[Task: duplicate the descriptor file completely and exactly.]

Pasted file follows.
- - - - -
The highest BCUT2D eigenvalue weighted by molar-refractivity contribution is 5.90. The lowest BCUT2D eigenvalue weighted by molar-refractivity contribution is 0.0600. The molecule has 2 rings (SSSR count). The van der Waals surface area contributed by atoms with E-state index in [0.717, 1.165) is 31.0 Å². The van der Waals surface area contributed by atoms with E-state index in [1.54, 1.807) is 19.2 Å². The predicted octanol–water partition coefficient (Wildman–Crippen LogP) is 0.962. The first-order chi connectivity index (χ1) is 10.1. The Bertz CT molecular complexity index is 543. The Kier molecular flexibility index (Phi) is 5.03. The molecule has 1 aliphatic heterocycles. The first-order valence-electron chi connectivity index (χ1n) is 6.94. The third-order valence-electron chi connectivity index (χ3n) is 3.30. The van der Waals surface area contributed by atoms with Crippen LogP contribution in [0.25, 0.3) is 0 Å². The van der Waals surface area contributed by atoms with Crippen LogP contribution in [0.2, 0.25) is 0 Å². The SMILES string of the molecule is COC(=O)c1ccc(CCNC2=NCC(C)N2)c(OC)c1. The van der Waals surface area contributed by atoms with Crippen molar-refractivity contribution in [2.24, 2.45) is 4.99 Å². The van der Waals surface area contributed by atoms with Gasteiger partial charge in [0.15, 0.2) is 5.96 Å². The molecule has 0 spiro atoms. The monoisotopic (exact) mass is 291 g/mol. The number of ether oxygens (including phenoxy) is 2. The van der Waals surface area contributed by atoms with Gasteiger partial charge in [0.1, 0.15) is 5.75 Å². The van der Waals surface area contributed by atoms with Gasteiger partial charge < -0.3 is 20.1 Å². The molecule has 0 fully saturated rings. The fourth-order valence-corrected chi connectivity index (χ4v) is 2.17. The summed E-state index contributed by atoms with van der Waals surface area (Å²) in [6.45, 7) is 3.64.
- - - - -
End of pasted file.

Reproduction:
The highest BCUT2D eigenvalue weighted by molar-refractivity contribution is 5.90. The lowest BCUT2D eigenvalue weighted by molar-refractivity contribution is 0.0600. The molecule has 2 rings (SSSR count). The van der Waals surface area contributed by atoms with E-state index in [0.717, 1.165) is 31.0 Å². The van der Waals surface area contributed by atoms with E-state index in [1.54, 1.807) is 19.2 Å². The predicted octanol–water partition coefficient (Wildman–Crippen LogP) is 0.962. The first-order chi connectivity index (χ1) is 10.1. The Bertz CT molecular complexity index is 543. The Kier molecular flexibility index (Phi) is 5.03. The molecule has 1 aliphatic heterocycles. The first-order valence-electron chi connectivity index (χ1n) is 6.94. The third-order valence-electron chi connectivity index (χ3n) is 3.30. The van der Waals surface area contributed by atoms with Crippen LogP contribution in [0.25, 0.3) is 0 Å². The van der Waals surface area contributed by atoms with Crippen LogP contribution in [0.2, 0.25) is 0 Å². The SMILES string of the molecule is COC(=O)c1ccc(CCNC2=NCC(C)N2)c(OC)c1. The van der Waals surface area contributed by atoms with Crippen molar-refractivity contribution in [2.24, 2.45) is 4.99 Å². The van der Waals surface area contributed by atoms with Gasteiger partial charge in [0.15, 0.2) is 5.96 Å². The molecule has 0 spiro atoms. The monoisotopic (exact) mass is 291 g/mol. The number of ether oxygens (including phenoxy) is 2. The van der Waals surface area contributed by atoms with Gasteiger partial charge in [0.1, 0.15) is 5.75 Å². The van der Waals surface area contributed by atoms with Gasteiger partial charge < -0.3 is 20.1 Å². The molecule has 0 fully saturated rings. The fourth-order valence-corrected chi connectivity index (χ4v) is 2.17. The summed E-state index contributed by atoms with van der Waals surface area (Å²) in [6.45, 7) is 3.64.